Note: This post is from my travel in June, 2013
Copacabana is the main Bolivian town on the shore of Lake Titicaca. It’s a quite a touristic town, very small but filled with restaurants, small shops and backpackers. Copacabana has a cool subtropical highland climate which I was very happy about, since I came from the cold mountains in Bolivia and had freezed my ass of for weeks. It was so sweet to feel the warming sun and sit without jacket there :)
I traveled during early morning and arrived in Copacabana by bus and a small ferry boat, took about 4-5 hours. I went down to the harbour to get the tickets for the first boat to cross over to Isla del Sol which leaves at 8. I costed 25 bolivianos. Then I hunted down a nice place to where to eat breakfast. :)
Isla del Sol (Island of the Sun) is the largest island in Lake Titicaca. It’s an ancient holy site of the Inca, mostly known because the Incas believed that the God of the Sun was born here. Inca legend says that Viracocha, the bearded God who created the universe, emerged from the waters of Lake Titicaca and created the sun at this location.
On the boat over I started talking to a girl from Spain, Maider and a man from England, Anthony, and since we were all three traveling alone, we joined forces :) We decided to walk south to north, and take back the boat from the other side the next day.
The boat over to Copacabana was easy, it took about 1,5 hours, but when we arrived.. buff! Apparently all the houses and the society is on top of the island, there’s nothing by the lake except for the bridge. And there are quite stiff inca-steps to walk up with all your backpack at altitude! It’s recommended to leave your backpack in your hostel in Copacabana, but I just went straight from La Paz, so I thought… How hard can it be? Haha. Well… hard!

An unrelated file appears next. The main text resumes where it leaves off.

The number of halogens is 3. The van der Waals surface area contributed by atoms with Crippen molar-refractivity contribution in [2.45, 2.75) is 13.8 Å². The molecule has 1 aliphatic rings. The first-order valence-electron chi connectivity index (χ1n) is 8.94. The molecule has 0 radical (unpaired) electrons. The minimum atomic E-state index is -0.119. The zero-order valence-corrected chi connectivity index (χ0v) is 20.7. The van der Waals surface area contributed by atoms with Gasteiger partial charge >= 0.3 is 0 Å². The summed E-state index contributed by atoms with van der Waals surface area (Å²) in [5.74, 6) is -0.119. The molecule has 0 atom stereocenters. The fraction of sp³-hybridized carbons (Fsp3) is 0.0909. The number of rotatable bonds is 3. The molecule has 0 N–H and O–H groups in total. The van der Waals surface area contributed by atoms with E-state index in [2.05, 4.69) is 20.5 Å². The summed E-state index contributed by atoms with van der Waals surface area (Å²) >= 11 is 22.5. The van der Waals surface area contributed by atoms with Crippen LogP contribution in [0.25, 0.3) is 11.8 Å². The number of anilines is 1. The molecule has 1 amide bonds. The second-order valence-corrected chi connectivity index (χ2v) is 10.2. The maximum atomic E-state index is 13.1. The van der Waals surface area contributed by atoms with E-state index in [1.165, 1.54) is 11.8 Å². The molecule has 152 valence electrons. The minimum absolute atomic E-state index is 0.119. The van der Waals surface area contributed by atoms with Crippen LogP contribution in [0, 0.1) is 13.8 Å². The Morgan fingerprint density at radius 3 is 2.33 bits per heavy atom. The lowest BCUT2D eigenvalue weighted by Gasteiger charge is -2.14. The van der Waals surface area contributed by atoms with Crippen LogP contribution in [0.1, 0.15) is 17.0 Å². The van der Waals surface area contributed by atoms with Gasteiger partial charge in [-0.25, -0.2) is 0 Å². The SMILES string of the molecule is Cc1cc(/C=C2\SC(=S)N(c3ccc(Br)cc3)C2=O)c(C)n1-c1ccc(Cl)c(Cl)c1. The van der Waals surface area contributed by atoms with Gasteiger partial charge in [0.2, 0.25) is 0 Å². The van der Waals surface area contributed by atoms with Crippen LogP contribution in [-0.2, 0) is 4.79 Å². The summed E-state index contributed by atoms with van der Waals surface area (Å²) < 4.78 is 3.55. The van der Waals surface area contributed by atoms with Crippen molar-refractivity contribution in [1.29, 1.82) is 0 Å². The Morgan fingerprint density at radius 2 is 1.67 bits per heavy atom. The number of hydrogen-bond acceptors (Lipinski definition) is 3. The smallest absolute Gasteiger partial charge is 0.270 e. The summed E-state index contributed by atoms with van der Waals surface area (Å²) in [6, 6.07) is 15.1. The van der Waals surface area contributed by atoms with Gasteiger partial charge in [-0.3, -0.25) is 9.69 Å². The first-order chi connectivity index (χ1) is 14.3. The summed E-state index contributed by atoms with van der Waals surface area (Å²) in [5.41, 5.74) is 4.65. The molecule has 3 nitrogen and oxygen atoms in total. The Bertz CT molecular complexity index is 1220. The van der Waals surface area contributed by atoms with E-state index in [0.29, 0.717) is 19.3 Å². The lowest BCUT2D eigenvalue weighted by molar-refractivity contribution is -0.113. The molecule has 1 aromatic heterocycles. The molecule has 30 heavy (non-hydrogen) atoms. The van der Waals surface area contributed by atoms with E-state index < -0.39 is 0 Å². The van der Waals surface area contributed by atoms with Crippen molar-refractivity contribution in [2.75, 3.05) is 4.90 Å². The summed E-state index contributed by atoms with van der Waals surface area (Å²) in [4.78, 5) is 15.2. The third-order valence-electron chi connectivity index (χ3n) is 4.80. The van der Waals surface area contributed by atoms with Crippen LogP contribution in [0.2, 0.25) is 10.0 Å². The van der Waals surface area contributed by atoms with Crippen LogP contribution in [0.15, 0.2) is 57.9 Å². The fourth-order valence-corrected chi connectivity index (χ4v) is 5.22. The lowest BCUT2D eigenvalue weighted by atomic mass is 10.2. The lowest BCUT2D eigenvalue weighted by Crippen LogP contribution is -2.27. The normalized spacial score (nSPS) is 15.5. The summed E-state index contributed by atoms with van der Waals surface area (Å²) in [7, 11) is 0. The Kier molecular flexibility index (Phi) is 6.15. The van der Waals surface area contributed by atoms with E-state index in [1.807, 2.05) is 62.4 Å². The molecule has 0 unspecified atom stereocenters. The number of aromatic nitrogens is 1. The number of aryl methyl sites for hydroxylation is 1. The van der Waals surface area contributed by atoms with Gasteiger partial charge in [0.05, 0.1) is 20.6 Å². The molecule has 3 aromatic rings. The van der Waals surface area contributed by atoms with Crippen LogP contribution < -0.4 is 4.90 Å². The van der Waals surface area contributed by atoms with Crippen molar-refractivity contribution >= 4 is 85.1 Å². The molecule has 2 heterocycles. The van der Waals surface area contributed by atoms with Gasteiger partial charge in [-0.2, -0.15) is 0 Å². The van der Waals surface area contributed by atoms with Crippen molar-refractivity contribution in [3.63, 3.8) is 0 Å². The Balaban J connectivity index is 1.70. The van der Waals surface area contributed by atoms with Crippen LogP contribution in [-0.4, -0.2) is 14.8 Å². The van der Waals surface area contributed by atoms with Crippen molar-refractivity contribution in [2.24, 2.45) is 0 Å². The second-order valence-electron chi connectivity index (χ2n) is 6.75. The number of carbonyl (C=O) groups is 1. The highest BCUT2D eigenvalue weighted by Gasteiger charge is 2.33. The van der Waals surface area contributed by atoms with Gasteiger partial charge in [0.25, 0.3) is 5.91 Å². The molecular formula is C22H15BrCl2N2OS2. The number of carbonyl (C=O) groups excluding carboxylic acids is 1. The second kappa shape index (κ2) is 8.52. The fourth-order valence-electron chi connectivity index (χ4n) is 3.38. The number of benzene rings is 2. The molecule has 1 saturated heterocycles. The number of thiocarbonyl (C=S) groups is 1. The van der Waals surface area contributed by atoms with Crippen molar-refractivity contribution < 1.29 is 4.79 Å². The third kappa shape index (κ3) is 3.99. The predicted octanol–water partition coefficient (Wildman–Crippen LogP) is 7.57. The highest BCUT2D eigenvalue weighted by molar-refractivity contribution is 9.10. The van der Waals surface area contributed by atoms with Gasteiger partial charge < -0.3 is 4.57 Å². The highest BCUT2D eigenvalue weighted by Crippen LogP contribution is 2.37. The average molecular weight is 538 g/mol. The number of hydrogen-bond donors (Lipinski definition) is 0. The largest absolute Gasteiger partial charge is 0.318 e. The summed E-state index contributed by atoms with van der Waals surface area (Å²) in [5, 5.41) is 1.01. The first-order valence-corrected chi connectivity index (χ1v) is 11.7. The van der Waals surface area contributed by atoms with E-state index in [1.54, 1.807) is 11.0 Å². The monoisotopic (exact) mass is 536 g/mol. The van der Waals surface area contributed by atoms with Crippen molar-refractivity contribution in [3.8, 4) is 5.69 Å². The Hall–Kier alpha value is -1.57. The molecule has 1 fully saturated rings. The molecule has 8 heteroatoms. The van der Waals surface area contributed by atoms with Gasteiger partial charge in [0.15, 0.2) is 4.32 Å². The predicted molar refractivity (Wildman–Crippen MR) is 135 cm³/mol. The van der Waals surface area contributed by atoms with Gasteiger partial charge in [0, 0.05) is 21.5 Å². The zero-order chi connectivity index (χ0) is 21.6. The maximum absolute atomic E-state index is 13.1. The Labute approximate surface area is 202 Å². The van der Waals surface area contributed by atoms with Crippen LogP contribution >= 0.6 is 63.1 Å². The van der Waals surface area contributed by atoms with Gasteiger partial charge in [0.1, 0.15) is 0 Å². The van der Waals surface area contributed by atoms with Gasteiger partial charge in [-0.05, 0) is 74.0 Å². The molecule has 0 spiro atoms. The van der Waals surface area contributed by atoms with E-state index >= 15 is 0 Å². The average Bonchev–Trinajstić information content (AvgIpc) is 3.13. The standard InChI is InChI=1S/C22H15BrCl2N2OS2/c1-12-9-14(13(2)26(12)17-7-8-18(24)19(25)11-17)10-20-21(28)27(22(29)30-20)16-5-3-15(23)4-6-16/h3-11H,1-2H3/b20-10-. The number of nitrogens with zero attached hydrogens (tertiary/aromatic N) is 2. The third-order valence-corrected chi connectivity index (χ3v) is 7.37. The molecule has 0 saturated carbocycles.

The place we stayed in Yumani during that night costed like 15 bolivians or something, and it was with breakfast included. But it was freezing inside and there was not a how shower (anywhere on the island, almost).
We went out for a walk around to see some of the archeological sites in the area. There are over 80 ruins on the island. Most of these date to the Inca period circa the 15th century AD. We saw a few that were close by and then we climbed up to the highest top of the island to see the sunset. It was absolutely fantastic! All the people from around gathered there to watch it together.
We also encountered two llamas having some fun and enjoying themselves, for a veery long time. I took plenty of photos, I just found the situation so funny, and they made this particularly funny sounds… Yes, I have it on video also… Haha. And it was a fantaastic location! :)
We then wen’t around ”in town” to find a place where we could eat dinner.The life in the island is tranquil, there is no noise, no motorized traffic and no rubbish on the streets, only animals and nature.
After the sunset it got really dark, and there were no lights on the streets! We survived not falling thanks to our head torches. We found a great little house who served dinner to us, we were the only guests, and I was so happy about having candle lights – its so cozy and totally missing from every other restaurant in south america, haha. The dinner was about 35 bolivianos and totally worth it. Then we went back to our cold beds to catch the sunrise early.
We had breakfast outside our home to a view over the Lake Titicaca. Beautiful.
Geographically the terrain is harsh, it’s rocky and not so much growth, but it’s has beautiful views from wherever you are since you are above on a hill.